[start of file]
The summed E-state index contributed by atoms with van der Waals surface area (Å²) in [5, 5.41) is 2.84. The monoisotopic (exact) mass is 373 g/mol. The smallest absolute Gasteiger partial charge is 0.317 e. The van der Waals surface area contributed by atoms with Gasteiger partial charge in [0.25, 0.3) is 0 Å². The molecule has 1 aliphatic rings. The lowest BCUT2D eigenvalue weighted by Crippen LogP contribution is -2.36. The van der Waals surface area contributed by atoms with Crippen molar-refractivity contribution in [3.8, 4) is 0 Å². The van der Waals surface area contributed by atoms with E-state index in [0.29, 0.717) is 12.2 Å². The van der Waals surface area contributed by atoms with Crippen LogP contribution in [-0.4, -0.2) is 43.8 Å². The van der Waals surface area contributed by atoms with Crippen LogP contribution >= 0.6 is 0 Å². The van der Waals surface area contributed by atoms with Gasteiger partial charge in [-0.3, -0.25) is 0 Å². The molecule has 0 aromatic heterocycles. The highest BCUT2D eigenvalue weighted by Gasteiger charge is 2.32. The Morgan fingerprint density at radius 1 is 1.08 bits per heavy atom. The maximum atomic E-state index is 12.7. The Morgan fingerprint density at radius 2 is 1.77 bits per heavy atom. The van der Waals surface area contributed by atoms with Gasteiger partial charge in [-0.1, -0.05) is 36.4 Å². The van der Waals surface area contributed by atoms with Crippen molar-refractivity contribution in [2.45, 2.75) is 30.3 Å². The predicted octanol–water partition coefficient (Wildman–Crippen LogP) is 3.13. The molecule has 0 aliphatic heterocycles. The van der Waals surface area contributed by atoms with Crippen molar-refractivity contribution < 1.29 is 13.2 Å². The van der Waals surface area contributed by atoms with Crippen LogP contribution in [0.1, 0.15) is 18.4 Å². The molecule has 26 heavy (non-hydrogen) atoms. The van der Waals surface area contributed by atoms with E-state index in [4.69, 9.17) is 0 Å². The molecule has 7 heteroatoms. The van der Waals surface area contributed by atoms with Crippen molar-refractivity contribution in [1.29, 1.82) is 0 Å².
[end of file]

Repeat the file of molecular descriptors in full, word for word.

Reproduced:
The summed E-state index contributed by atoms with van der Waals surface area (Å²) in [5, 5.41) is 2.84. The monoisotopic (exact) mass is 373 g/mol. The smallest absolute Gasteiger partial charge is 0.317 e. The van der Waals surface area contributed by atoms with Gasteiger partial charge in [0.25, 0.3) is 0 Å². The molecule has 1 aliphatic rings. The lowest BCUT2D eigenvalue weighted by Crippen LogP contribution is -2.36. The van der Waals surface area contributed by atoms with Crippen molar-refractivity contribution in [3.8, 4) is 0 Å². The van der Waals surface area contributed by atoms with E-state index in [0.29, 0.717) is 12.2 Å². The van der Waals surface area contributed by atoms with Crippen LogP contribution in [-0.4, -0.2) is 43.8 Å². The van der Waals surface area contributed by atoms with Crippen LogP contribution >= 0.6 is 0 Å². The van der Waals surface area contributed by atoms with Gasteiger partial charge in [-0.3, -0.25) is 0 Å². The molecule has 0 aromatic heterocycles. The highest BCUT2D eigenvalue weighted by Gasteiger charge is 2.32. The Morgan fingerprint density at radius 1 is 1.08 bits per heavy atom. The maximum atomic E-state index is 12.7. The Morgan fingerprint density at radius 2 is 1.77 bits per heavy atom. The van der Waals surface area contributed by atoms with Gasteiger partial charge in [-0.1, -0.05) is 36.4 Å². The van der Waals surface area contributed by atoms with Crippen molar-refractivity contribution in [2.45, 2.75) is 30.3 Å². The predicted octanol–water partition coefficient (Wildman–Crippen LogP) is 3.13. The molecule has 0 aliphatic heterocycles. The van der Waals surface area contributed by atoms with Crippen molar-refractivity contribution < 1.29 is 13.2 Å². The van der Waals surface area contributed by atoms with Crippen LogP contribution in [0.1, 0.15) is 18.4 Å². The molecule has 26 heavy (non-hydrogen) atoms. The van der Waals surface area contributed by atoms with E-state index in [4.69, 9.17) is 0 Å². The molecule has 7 heteroatoms. The van der Waals surface area contributed by atoms with Crippen molar-refractivity contribution in [1.29, 1.82) is 0 Å².